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Is Jason Peters a Hall of Famer?

All of the signs lead to Canton

NFL: Philadelphia Eagles at Baltimore Ravens Mitch Stringer-USA TODAY Sports

Last week Jason Peters voiced his intent to retire an Eagle, and the team obliged by signing him to a contract extension. Based on Peters’ contributions to the team, coupled with his elite level of play during his tenure in Philadelphia, It’s fair to assume he will join the Eagles Hall of Fame soon after his retirement. With that being a no-brainer, let’s turn our attention to Peters’ chances of being inducted into the Pro Football Hall of Fame. Peters’ resume speaks for itself, as he has been named an All-Pro six times and has been elected to the Pro-Bowl an outstanding nine times! Not bad for a guy who went undrafted after playing tight end coming out of college, but the question remains, is that enough?

In order to evaluate Peters’ chances of making it to Canton, I wanted to take a look at exactly how many modern-era offensive tackles have been inducted into the HOF. That number came to 21. Since 1974, 22 offensive tackles have been elected to the HOF, but one of those, George Musso, was a two way player, and therefore, did not qualify as a modern-era player.

Hall Of Fame OTs

Player Pro-Bowls All-Pro Championships Year Inducted
Player Pro-Bowls All-Pro Championships Year Inducted
Rosey Brown 9 6 1 1975
Forrest Gregg 9 8 6* 1977
Ron Mix 8 9 1 1979
Mike McCormack 6 N/A 3 1984
Art Shell 8 4 3 1989
Bob St. Clair 5 9 0 1990
Stan Jones 7 3 1 1991
Lou Creekmur 8 7 3 1996
Dan Dierdorf 6 6 0 1996
Anthony Munoz 11 11 0 1998
Jackie Slater 7 5 0 2001
Ron Yary 7 8 1 2001
Bob Brown 6 5 0 2004
Rayfield Wright 6 6 2 2006
Gary Zimmerman 7 8 1 2008
Willie Roaf 11 9 0 2012
Jon Ogden 11 9 1 2013
Walter Jones 9 6 0 2014
Orlando Pace 7 4 1 2016
Lou Groza 9 6 4 1974
Jason Peters 9 6 0
Tyler Jackson

*Forrest Gregg won five NFL championships and three Super Bowls, but the NFL Championship was essentially the NFC Championship game in in 1966 and 1967.

Based on the chart I compiled above, consisting of all the modern-era offensive tackles who have been elected to the Hall of Fame, Peters is deserving of serious conversation for enshrinement. His resume is on par, and arguably better than that of St. Clair, Dierdorf, Slater, Brown, Jones and Pace. Based on the personal accolades alone Peters is a surefire HOFer, and it’s really not debatable, but the one thing that could hinder his case is the missing championship. Only seven of the 21 players listed have been elected into the hall without a championship and only three of those players — Munoz, Jones and Slater — were first ballot HOFers. Just because Peters is unlikely to be a first ballot HOFer, doesn't mean his chances of being enshrined are decreased, in fact only five of the players listed (Gregg, Munoz, Jones, Slater and Ogden) made it in during their first year of eligibility.

Pro-Bowls are generally dismissed as a way to judge players, but there’s no denying the influence they have on swaying voters when a large number is compiled. The record for most Pro-Bowl appearances is 14, which is shared by four different players. While there are 39 players who have 10 or more appearances, that still puts Peters in elite company. Again, I’m not condoning using the Pro-Bowl as a system to measure a player in any capacity aside from popularity, but there is some credibility to sustained success. After the Pro-Bowl appearances, you look at the All-Pro selections that generally garner more credibility. Peters has been named a 1st team All-Pro three times and has also been named a 2nd team All-Pro three times as well. He has accomplished this is an era where teams are passing more than ever, as he competes against players such as Tyron Smith, Joe Thomas and Trent Williams for the individual accolades.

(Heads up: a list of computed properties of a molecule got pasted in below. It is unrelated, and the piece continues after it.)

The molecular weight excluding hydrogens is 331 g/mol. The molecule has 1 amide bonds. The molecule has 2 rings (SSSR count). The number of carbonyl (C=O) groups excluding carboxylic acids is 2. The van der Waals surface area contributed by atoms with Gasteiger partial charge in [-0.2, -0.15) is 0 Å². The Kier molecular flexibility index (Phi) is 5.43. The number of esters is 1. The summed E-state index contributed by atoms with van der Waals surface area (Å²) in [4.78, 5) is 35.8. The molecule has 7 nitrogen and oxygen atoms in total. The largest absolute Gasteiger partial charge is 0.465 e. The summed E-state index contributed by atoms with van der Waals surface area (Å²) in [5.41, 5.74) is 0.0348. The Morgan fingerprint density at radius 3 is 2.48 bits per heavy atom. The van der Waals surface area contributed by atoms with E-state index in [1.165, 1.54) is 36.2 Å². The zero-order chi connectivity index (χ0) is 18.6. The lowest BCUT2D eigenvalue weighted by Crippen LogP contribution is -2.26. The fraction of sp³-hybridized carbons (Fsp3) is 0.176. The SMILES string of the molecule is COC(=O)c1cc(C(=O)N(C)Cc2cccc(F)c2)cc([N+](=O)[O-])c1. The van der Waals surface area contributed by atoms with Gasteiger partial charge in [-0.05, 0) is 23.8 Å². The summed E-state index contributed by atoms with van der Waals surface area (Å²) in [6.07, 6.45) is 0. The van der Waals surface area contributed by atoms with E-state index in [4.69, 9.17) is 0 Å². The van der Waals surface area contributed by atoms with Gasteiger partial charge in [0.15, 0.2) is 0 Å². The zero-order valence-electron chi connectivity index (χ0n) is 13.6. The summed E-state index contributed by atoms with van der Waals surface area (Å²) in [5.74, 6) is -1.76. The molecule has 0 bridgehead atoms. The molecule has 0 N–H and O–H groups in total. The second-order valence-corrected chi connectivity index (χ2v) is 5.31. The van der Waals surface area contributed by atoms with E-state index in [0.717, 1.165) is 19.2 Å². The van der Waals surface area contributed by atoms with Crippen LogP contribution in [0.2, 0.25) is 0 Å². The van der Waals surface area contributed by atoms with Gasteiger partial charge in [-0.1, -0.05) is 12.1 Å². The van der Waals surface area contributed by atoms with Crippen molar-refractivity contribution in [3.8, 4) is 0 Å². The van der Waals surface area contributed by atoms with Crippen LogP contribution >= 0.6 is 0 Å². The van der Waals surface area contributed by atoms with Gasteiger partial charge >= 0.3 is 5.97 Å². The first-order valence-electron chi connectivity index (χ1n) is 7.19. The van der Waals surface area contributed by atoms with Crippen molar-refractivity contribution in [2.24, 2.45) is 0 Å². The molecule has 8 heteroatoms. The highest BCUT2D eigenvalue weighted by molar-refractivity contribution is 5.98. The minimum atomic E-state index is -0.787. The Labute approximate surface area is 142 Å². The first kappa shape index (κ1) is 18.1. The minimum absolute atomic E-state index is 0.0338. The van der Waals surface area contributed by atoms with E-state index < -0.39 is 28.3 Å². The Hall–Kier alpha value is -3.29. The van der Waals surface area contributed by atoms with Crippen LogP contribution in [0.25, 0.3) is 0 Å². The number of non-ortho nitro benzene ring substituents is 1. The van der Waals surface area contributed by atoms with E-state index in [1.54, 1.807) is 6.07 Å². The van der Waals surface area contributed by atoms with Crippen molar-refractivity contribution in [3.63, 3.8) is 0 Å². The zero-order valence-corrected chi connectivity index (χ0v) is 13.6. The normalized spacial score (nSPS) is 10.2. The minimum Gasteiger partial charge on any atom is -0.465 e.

Duke Manyweather, who does an excellent job breaking down and scouting offensive line play, deemed Peters the sixth best OVERALL player in 2016 as part of Bleacher Report’s NFL 1000 project. Again, these rankings are subjective, but supposedly they do account for matchups, unlike Pro Football Focus. Add in the veteran leadership Jason Peters provides, and there really isn't a plausible reason to keep him out of the Hall. An example of Peters being an excellent teammate occurred during an Eagles-Redskins game in 2014, when Redskins DT Chris Baker laid an illegal hit on Nick Foles. Peters was the first Eagle to let Baker know that wasn't OK ... by socking him in the face. The reason I bring up the locker room presence is because some voters seem hell-bent on not allowing former Eagle Terrell Owens in, despite his on-field accomplishments.

I still don't believe there’s any doubt about Peters’ status as one of the game’s greats. When Peters came into the league as an UDFA tight end, nobody could've ever expected he would blossom into one of the NFL’s best blindside protectors. Laying out all of the evidence and accolades against those who have earned one of the games highest honors, there’s no argument; Jason Peters will represent the Eagles in Canton one day.

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